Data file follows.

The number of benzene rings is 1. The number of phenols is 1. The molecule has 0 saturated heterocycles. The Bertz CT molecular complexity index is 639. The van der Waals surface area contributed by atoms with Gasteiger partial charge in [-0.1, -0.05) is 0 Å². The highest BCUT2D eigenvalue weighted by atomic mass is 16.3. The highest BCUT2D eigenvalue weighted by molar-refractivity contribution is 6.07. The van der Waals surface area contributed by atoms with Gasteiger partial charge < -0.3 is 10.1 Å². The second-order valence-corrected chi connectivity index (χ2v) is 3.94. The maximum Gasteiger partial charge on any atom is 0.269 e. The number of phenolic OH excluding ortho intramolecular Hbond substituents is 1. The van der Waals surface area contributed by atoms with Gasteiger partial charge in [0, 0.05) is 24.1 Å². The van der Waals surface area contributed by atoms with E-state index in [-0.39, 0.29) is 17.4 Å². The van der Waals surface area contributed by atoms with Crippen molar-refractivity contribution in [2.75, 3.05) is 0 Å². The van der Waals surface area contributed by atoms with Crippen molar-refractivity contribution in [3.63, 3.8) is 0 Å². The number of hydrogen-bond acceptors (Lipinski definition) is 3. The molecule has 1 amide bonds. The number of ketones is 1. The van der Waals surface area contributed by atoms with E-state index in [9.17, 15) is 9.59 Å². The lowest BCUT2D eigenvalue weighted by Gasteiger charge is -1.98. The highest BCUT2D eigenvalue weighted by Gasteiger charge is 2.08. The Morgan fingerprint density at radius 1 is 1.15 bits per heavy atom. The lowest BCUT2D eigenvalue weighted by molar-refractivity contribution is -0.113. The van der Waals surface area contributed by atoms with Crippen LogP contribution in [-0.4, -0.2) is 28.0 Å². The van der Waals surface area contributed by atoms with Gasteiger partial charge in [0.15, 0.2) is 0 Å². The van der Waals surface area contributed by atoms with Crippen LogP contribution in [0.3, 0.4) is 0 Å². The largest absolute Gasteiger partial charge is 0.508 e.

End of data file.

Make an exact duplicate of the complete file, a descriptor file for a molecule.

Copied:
The number of benzene rings is 1. The number of phenols is 1. The molecule has 0 saturated heterocycles. The Bertz CT molecular complexity index is 639. The van der Waals surface area contributed by atoms with Gasteiger partial charge in [-0.1, -0.05) is 0 Å². The highest BCUT2D eigenvalue weighted by atomic mass is 16.3. The highest BCUT2D eigenvalue weighted by molar-refractivity contribution is 6.07. The van der Waals surface area contributed by atoms with Gasteiger partial charge < -0.3 is 10.1 Å². The second-order valence-corrected chi connectivity index (χ2v) is 3.94. The maximum Gasteiger partial charge on any atom is 0.269 e. The number of phenolic OH excluding ortho intramolecular Hbond substituents is 1. The van der Waals surface area contributed by atoms with Gasteiger partial charge in [0, 0.05) is 24.1 Å². The van der Waals surface area contributed by atoms with E-state index in [-0.39, 0.29) is 17.4 Å². The van der Waals surface area contributed by atoms with Crippen molar-refractivity contribution in [2.75, 3.05) is 0 Å². The van der Waals surface area contributed by atoms with Crippen molar-refractivity contribution in [3.63, 3.8) is 0 Å². The number of hydrogen-bond acceptors (Lipinski definition) is 3. The molecule has 1 amide bonds. The number of ketones is 1. The van der Waals surface area contributed by atoms with E-state index in [9.17, 15) is 9.59 Å². The lowest BCUT2D eigenvalue weighted by Gasteiger charge is -1.98. The highest BCUT2D eigenvalue weighted by Gasteiger charge is 2.08. The Morgan fingerprint density at radius 1 is 1.15 bits per heavy atom. The lowest BCUT2D eigenvalue weighted by molar-refractivity contribution is -0.113. The van der Waals surface area contributed by atoms with Crippen LogP contribution in [-0.4, -0.2) is 28.0 Å². The van der Waals surface area contributed by atoms with Gasteiger partial charge in [0.15, 0.2) is 0 Å². The van der Waals surface area contributed by atoms with Crippen LogP contribution in [0.3, 0.4) is 0 Å². The largest absolute Gasteiger partial charge is 0.508 e.